2016-02-22blondieThere’s not much to tell about the session.  I got a cup of coffee and started drawing.  I was using my Platinum 3776 with Platinum Carbon Black ink and I was sketching in a Stillman & Birn 4×6 softcover Alpha series book.  Great combination for this sort of thing as I like to add a bit of color when I finish up and the S&B paper accommodates that nicely.  I did time the session as I wanted to see how long I could keep doing it without getting tired.  I’m a lazy sketcher and have to push myself to sketch for long periods of time.  Come to think of it, long periods of time is a very relative term and, for me, “long periods of time” means relatively short.  Quick sketching is rather intense as people are moving a lot, but I managed to draw for 45 minutes, punctuated by coffee drinking.  I ended up with 14 sketches.  Here’s some of them.  I got tired of scanning.  I told you I am a lazy sketcher (grin).


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Sketching Polar Bears On A Glacier

Shari Blaukopf is a master at painting snow.  I am not.  Whenever I try I feel like I’m sketching a polar bear on a glacier.  Everything is white.  Yesterday I tried again, working from a photo I took from the window of the Maison Dorion-Coulombe, the site of our recent sketchcrawl.  I always feel that my sketching from photos reflects too much my disinterest in sketching from photos but still, I should be able to do better.  I thought I’d share the results with you anyways.  Maybe I’ll get better at snow…some day.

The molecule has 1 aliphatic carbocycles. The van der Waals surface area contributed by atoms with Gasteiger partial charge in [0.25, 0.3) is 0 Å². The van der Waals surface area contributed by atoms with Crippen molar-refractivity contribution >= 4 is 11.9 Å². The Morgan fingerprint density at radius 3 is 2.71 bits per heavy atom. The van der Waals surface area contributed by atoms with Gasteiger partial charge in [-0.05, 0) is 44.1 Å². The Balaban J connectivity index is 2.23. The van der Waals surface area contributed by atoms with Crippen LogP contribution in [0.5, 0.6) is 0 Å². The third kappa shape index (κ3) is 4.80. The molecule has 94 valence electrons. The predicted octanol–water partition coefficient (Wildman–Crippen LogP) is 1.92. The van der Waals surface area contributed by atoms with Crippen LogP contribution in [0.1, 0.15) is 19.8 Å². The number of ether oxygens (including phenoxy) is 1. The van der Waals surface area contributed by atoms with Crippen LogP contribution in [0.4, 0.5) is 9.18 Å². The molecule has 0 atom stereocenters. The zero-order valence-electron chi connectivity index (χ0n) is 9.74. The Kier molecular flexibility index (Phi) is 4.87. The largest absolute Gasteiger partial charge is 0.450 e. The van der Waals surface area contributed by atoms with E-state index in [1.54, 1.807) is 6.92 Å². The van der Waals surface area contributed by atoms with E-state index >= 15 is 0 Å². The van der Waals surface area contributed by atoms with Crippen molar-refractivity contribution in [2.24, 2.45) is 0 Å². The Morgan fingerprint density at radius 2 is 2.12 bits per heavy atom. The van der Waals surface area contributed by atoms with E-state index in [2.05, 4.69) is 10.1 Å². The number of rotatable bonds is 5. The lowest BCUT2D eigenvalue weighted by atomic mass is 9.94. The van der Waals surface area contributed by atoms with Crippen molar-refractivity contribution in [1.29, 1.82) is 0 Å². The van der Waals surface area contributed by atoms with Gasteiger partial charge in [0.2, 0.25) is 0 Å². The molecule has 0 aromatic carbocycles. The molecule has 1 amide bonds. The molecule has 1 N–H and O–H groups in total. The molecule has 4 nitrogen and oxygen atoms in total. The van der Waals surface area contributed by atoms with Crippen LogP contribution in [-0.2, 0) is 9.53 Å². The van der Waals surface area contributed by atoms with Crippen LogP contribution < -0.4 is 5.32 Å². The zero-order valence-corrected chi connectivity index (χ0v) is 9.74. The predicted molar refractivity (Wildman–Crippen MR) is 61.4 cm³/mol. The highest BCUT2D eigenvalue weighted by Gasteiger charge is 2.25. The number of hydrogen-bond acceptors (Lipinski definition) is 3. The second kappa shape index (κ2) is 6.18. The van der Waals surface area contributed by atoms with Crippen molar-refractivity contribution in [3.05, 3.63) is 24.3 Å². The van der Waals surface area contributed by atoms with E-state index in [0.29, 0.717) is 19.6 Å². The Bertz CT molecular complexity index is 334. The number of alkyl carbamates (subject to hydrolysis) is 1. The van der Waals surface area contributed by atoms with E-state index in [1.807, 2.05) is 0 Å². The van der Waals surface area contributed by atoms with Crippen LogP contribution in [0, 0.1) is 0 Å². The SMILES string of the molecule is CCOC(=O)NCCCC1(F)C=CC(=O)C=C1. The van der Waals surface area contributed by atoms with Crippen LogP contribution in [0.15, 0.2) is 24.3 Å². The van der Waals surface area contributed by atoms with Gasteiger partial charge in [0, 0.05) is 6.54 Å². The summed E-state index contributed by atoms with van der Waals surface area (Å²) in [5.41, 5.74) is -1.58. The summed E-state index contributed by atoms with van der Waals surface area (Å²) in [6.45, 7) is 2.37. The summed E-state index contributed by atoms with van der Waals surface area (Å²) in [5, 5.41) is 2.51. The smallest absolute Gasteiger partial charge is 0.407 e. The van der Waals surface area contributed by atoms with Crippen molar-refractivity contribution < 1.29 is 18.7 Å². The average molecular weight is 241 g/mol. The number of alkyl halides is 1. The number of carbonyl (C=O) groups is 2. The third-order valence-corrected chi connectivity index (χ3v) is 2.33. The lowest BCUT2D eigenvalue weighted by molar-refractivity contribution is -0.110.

Stillman & Birn Beta, Platinum 3776, Platinum Carbon Black

Stillman & Birn Beta, Platinum 3776, Platinum Carbon Black

Sketching Too Quickly – Follow Up

In my post of yesterday I mentioned that I could “improve them by adding some shading” but that I was posting the quick sketches ‘raw.’  I’ve had a couple requests, asking me what I meant and/or what I did.  Truth is, there are a lot of things one can do but in this case I kept it very simple.  Here are three of them with some color added.  Doesn’t change things much but it adds a bit of spice I think.

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Sketching Too Quickly

I’ve found it amazing to watch the likes of Veronica Lawlor drawing dancers.  It always seemed impossible.  Then my friend Yvan started attending sessions at our museum where dancers and choreographers were practicing.  The drawings he was producing were spectacular.   I kept saying “Maybe I’ll come along” and always I chickened out.  As a slow [understatement alert] sketcher this seemed impossible and I guess I was trying to avoid the frustration.

But I finally did attend one of those sessions with Yvan and two things became clear.  The first was that I was right.  It IS impossible.  The second thing was a big surprise.  I loved it and can’t wait to do it again.  My sketches are sloppy and barely look like the women I sketched.  One woman was wearing a huge African head scarf and she had bells covered with scarves on her ankles.

In all, I covered 14 pages with scribbles.  Some of them look almost like people and I’ve never moved my pen so quickly, never strained my visual memory so much and after two hours I was completely exhausted.  I could improve them by adding some shading but the point of the exercise was to draw quickly, without the time to think about it so I thought I’d present these as they were done, in the moment…in a moment.

I did some sketches of spectators.  They didn’t move so much.







The rest of these came as a blur, or so it seemed at the time.  If you squint a lot you might enjoy them.  An open mind and closed eyes might be the best approach (grin).  I can’t wait to do it again.